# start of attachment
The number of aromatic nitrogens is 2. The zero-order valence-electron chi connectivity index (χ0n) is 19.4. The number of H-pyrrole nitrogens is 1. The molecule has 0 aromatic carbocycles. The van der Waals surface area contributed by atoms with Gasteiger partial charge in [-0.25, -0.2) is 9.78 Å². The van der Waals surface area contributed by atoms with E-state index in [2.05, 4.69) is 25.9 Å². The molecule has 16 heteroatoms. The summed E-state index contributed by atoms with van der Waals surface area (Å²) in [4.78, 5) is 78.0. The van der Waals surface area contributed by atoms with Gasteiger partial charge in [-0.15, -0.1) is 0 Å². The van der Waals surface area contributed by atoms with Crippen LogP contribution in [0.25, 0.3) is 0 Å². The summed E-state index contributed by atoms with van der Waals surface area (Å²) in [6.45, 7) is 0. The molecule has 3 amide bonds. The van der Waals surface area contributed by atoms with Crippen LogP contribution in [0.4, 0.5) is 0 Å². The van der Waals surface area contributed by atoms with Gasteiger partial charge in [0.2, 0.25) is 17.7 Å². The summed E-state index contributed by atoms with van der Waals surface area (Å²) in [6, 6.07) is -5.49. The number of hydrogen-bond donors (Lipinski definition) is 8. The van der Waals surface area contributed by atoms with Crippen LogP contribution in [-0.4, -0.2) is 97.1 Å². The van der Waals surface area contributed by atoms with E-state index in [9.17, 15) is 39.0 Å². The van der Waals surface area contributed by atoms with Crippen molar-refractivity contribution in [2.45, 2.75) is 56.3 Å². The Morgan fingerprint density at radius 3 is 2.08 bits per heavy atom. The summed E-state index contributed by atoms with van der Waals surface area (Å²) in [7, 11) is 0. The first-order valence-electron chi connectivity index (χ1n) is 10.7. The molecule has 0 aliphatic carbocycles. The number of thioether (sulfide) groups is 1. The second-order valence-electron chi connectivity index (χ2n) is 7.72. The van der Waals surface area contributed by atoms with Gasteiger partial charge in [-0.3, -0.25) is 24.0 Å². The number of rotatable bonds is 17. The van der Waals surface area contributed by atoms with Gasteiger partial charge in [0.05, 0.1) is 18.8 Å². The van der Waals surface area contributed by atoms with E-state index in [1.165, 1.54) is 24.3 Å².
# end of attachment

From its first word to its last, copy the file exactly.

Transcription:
The number of aromatic nitrogens is 2. The zero-order valence-electron chi connectivity index (χ0n) is 19.4. The number of H-pyrrole nitrogens is 1. The molecule has 0 aromatic carbocycles. The van der Waals surface area contributed by atoms with Gasteiger partial charge in [-0.25, -0.2) is 9.78 Å². The van der Waals surface area contributed by atoms with E-state index in [2.05, 4.69) is 25.9 Å². The molecule has 16 heteroatoms. The summed E-state index contributed by atoms with van der Waals surface area (Å²) in [4.78, 5) is 78.0. The van der Waals surface area contributed by atoms with Gasteiger partial charge in [-0.15, -0.1) is 0 Å². The van der Waals surface area contributed by atoms with Crippen LogP contribution in [0.25, 0.3) is 0 Å². The summed E-state index contributed by atoms with van der Waals surface area (Å²) in [6.45, 7) is 0. The molecule has 3 amide bonds. The van der Waals surface area contributed by atoms with Crippen LogP contribution in [0.4, 0.5) is 0 Å². The van der Waals surface area contributed by atoms with Gasteiger partial charge in [0.2, 0.25) is 17.7 Å². The summed E-state index contributed by atoms with van der Waals surface area (Å²) in [6, 6.07) is -5.49. The number of hydrogen-bond donors (Lipinski definition) is 8. The van der Waals surface area contributed by atoms with Crippen LogP contribution in [-0.4, -0.2) is 97.1 Å². The van der Waals surface area contributed by atoms with E-state index in [9.17, 15) is 39.0 Å². The van der Waals surface area contributed by atoms with Crippen molar-refractivity contribution in [2.45, 2.75) is 56.3 Å². The Morgan fingerprint density at radius 3 is 2.08 bits per heavy atom. The summed E-state index contributed by atoms with van der Waals surface area (Å²) in [7, 11) is 0. The first-order valence-electron chi connectivity index (χ1n) is 10.7. The molecule has 0 aliphatic carbocycles. The number of thioether (sulfide) groups is 1. The second-order valence-electron chi connectivity index (χ2n) is 7.72. The van der Waals surface area contributed by atoms with Gasteiger partial charge in [-0.3, -0.25) is 24.0 Å². The number of rotatable bonds is 17. The van der Waals surface area contributed by atoms with Gasteiger partial charge in [0.05, 0.1) is 18.8 Å². The van der Waals surface area contributed by atoms with E-state index in [1.165, 1.54) is 24.3 Å².